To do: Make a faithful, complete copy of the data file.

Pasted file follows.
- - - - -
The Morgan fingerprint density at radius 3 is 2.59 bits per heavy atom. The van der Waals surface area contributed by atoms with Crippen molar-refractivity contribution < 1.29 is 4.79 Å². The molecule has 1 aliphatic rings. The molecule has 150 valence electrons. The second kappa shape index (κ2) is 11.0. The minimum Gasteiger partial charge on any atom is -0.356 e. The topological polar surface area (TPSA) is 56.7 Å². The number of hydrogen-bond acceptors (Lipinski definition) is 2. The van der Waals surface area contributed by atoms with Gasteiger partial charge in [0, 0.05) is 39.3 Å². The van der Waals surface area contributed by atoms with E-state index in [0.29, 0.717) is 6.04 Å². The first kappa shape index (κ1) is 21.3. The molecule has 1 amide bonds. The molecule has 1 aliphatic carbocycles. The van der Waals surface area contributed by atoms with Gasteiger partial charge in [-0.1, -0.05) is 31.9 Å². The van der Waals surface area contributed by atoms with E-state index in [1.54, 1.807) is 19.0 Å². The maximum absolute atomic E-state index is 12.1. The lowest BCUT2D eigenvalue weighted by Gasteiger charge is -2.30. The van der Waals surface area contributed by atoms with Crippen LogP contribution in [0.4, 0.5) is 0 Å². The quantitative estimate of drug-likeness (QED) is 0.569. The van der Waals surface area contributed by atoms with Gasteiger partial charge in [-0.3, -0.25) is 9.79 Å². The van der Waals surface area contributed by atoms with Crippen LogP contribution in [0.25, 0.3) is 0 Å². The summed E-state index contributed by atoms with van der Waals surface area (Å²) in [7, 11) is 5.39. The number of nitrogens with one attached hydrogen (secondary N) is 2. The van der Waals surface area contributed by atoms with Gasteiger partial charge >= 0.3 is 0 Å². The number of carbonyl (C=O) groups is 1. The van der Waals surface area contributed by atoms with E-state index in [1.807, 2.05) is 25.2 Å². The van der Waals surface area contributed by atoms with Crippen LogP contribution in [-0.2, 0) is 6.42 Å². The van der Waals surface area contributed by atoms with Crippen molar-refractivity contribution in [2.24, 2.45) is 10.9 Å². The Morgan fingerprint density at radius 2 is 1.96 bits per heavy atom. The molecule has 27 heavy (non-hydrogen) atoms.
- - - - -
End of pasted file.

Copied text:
The Morgan fingerprint density at radius 3 is 2.59 bits per heavy atom. The van der Waals surface area contributed by atoms with Crippen molar-refractivity contribution < 1.29 is 4.79 Å². The molecule has 1 aliphatic rings. The molecule has 150 valence electrons. The second kappa shape index (κ2) is 11.0. The minimum Gasteiger partial charge on any atom is -0.356 e. The topological polar surface area (TPSA) is 56.7 Å². The number of hydrogen-bond acceptors (Lipinski definition) is 2. The van der Waals surface area contributed by atoms with Gasteiger partial charge in [0, 0.05) is 39.3 Å². The van der Waals surface area contributed by atoms with E-state index in [0.29, 0.717) is 6.04 Å². The first kappa shape index (κ1) is 21.3. The molecule has 1 amide bonds. The molecule has 1 aliphatic carbocycles. The van der Waals surface area contributed by atoms with Gasteiger partial charge in [-0.1, -0.05) is 31.9 Å². The van der Waals surface area contributed by atoms with E-state index in [1.54, 1.807) is 19.0 Å². The maximum absolute atomic E-state index is 12.1. The lowest BCUT2D eigenvalue weighted by Gasteiger charge is -2.30. The van der Waals surface area contributed by atoms with Crippen LogP contribution in [0.4, 0.5) is 0 Å². The quantitative estimate of drug-likeness (QED) is 0.569. The van der Waals surface area contributed by atoms with Gasteiger partial charge in [-0.3, -0.25) is 9.79 Å². The van der Waals surface area contributed by atoms with Crippen LogP contribution in [0.25, 0.3) is 0 Å². The summed E-state index contributed by atoms with van der Waals surface area (Å²) in [7, 11) is 5.39. The number of nitrogens with one attached hydrogen (secondary N) is 2. The van der Waals surface area contributed by atoms with Gasteiger partial charge >= 0.3 is 0 Å². The number of carbonyl (C=O) groups is 1. The van der Waals surface area contributed by atoms with E-state index in [1.807, 2.05) is 25.2 Å². The van der Waals surface area contributed by atoms with Crippen LogP contribution in [-0.2, 0) is 6.42 Å². The van der Waals surface area contributed by atoms with Crippen molar-refractivity contribution in [2.24, 2.45) is 10.9 Å². The Morgan fingerprint density at radius 2 is 1.96 bits per heavy atom. The molecule has 27 heavy (non-hydrogen) atoms.